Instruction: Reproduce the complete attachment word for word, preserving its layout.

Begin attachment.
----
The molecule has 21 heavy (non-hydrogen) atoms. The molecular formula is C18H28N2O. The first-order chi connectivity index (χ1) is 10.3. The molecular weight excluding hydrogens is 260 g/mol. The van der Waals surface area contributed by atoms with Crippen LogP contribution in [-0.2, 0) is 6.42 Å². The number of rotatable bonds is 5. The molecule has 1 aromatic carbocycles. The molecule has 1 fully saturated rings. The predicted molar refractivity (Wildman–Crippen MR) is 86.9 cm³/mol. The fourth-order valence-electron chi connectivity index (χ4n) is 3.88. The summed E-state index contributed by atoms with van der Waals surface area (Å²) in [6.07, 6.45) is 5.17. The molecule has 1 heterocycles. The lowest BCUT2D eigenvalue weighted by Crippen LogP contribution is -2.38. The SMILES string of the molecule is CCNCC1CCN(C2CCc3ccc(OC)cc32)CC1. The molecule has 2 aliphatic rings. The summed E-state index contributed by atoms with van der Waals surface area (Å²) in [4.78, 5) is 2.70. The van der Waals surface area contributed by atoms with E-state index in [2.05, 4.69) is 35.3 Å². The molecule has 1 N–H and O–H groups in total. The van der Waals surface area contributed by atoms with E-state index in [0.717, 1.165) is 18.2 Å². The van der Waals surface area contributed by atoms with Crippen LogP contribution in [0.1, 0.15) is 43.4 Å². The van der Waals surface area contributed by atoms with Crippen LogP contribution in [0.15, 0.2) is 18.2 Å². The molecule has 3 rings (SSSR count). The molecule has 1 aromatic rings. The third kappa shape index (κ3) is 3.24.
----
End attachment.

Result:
The molecule has 21 heavy (non-hydrogen) atoms. The molecular formula is C18H28N2O. The first-order chi connectivity index (χ1) is 10.3. The molecular weight excluding hydrogens is 260 g/mol. The van der Waals surface area contributed by atoms with Crippen LogP contribution in [-0.2, 0) is 6.42 Å². The number of rotatable bonds is 5. The molecule has 1 aromatic carbocycles. The molecule has 1 fully saturated rings. The predicted molar refractivity (Wildman–Crippen MR) is 86.9 cm³/mol. The fourth-order valence-electron chi connectivity index (χ4n) is 3.88. The summed E-state index contributed by atoms with van der Waals surface area (Å²) in [6.07, 6.45) is 5.17. The molecule has 1 heterocycles. The lowest BCUT2D eigenvalue weighted by Crippen LogP contribution is -2.38. The SMILES string of the molecule is CCNCC1CCN(C2CCc3ccc(OC)cc32)CC1. The molecule has 2 aliphatic rings. The summed E-state index contributed by atoms with van der Waals surface area (Å²) in [4.78, 5) is 2.70. The van der Waals surface area contributed by atoms with E-state index in [2.05, 4.69) is 35.3 Å². The molecule has 1 N–H and O–H groups in total. The van der Waals surface area contributed by atoms with E-state index in [0.717, 1.165) is 18.2 Å². The van der Waals surface area contributed by atoms with Crippen LogP contribution in [0.1, 0.15) is 43.4 Å². The van der Waals surface area contributed by atoms with Crippen LogP contribution in [0.15, 0.2) is 18.2 Å². The molecule has 3 rings (SSSR count). The molecule has 1 aromatic rings. The third kappa shape index (κ3) is 3.24.